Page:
In addition, if your teen attends post-secondary school and receives a tuition slip, they probably don’t need to claim the credit, unless they’ve made enough income. Instead, your teen can transfer that amount over to a parent or guardian to use as a tax credit instead. 

Read more: Guide to 2023 Tax Deductions for Families

Brown letter board with white letters spelling out do your taxes by April 30

What do teens need to file their taxes in Canada?

Now you know why there are perks to your teen filing a tax return, here’s a checklist of things your teen could need when filing their tax return. Depending on their circumstances, they may need all or some of the following: 

  • Personal information—including their Social Insurance Number (SIN).
  • T4 income slips—your teen should receive a T4 from each employer.
  • A total amount from any cash tips or casual cash–in-hand work—teens should keep track of these amounts throughout the year.
  • T2202 Tuition and Enrollment Certificate, if they’re in post-secondary education. They may also be able to claim moving expenses for school, such as flights.
  • T5 slip, if your teen has earned income over $50 on any investments. 

How to file your child’s taxes for free

Your teen doesn’t need to hire an accountant to file a return. Here’s how they can file their taxes for free:


NETFILE is an electronic tax-filing service available through the CRA. It will let your teens do their personal taxes online free of charge. 

Benefits of filing your taxes online include:

  • An immediate confirmation from the CRA that their tax return has been received.
  • No need to send in receipts, unless requested at a later date.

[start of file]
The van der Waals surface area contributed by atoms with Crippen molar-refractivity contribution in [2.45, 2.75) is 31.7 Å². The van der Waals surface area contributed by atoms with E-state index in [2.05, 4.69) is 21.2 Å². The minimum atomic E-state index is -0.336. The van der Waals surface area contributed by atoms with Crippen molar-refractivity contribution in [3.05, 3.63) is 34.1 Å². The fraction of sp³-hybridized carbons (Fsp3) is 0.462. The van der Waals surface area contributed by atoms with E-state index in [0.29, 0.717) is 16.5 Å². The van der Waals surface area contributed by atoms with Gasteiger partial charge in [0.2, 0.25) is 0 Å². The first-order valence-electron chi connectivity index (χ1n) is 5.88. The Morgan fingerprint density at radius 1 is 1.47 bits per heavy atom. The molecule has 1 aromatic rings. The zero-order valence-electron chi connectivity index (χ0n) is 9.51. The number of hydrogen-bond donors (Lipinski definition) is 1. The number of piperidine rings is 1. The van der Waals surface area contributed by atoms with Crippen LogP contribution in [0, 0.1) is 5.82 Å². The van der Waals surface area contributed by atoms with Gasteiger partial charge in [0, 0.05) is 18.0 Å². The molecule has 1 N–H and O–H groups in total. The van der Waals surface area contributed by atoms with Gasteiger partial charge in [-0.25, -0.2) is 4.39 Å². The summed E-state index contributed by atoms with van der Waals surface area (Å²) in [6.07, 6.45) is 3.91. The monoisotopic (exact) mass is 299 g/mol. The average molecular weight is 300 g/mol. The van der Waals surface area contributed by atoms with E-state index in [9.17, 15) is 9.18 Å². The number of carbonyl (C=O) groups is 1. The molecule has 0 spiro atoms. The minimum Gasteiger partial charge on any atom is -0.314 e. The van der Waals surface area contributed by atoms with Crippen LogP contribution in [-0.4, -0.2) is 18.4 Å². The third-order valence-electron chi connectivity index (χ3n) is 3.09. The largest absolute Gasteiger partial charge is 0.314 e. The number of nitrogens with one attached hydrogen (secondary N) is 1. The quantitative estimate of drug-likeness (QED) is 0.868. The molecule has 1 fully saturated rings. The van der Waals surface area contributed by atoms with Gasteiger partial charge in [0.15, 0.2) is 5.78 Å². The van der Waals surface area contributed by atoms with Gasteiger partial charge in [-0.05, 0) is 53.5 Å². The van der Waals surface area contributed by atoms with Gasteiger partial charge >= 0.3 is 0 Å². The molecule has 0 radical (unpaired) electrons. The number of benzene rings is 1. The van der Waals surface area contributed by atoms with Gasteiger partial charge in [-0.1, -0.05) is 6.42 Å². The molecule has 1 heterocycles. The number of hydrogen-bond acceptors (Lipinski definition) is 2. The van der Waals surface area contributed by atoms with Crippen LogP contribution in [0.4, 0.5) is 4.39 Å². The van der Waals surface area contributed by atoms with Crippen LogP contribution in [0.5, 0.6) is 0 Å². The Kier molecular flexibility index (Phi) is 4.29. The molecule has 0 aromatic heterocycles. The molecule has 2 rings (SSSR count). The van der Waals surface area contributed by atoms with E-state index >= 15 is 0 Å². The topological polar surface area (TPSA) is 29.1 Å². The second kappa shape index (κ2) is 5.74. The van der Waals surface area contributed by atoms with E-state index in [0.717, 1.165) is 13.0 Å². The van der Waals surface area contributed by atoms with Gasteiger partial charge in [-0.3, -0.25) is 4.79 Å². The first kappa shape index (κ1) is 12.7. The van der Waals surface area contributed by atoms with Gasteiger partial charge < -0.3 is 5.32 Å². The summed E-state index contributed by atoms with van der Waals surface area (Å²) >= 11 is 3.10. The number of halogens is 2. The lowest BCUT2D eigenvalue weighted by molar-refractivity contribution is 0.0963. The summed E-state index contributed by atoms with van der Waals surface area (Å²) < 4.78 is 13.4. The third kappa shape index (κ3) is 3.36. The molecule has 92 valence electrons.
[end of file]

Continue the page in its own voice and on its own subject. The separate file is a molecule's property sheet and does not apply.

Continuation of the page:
• A refund as quickly as two weeks, deposited directly into their bank account. 

TurboTax Free

TurboTax Free is a zero cost, simple-to-use software that’s ideal for simple tax returns. The software is free to use and comes with features such as an auto-fill feature to import tax slips and software that will take care of the math for you.

Pay-what-you-want tax software

There is other tax software available in Canada that offers a pay-what-you-want model. Visit the CRA for a list of providers.

The biggest takeaway when it comes to taxes for teens? There isn’t much of a downside to having your teen file a tax return. So, why not? Not only are they learning about important tax terms and an essential money skill, but they just might have money coming back to them in the form of a refund.  

Taxes and financial literacy don’t need to be complicated for teens

Mydoh is a great way to introduce your children to important financial literacy topics like taxes, the basics of budgeting, saving and more. It’s an interactive mobile app and Smart Cash card designed to help kids learn real-life money skills.

Download Mydoh and Smart Cash Card for teens to get your kids started on the path to financial responsibility.

Help your kids to land their first job with ease! Download our free guide now.

Download our FREE eBook to get tips and strategies to help your kid write a resume, prepare for their job interview, and find the best job for their skillset.

This article offers general information only and is not intended as legal, financial or other professional advice. A professional advisor should be consulted regarding your specific situation. While the information presented is believed to be factual and current, its accuracy is not guaranteed and it should not be regarded as a complete analysis of the subjects discussed. All expressions of opinion reflect the judgment of the author(s) as of the date of publication and are subject to change. No endorsement of any third parties or their advice, opinions, information, products or services is expressly given or implied by Royal Bank of Canada or its affiliates.


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Written by Amanda Lee
Amanda Lee is the content editor at Mydoh and has written for the Toronto Star, Today’s Parent, and This Magazine. She's originally from Australia and has two teens who refuse to eat Vegemite. One of the best purchases Amanda made with her allowance was a Culture Club tape, which she played ad nauseum.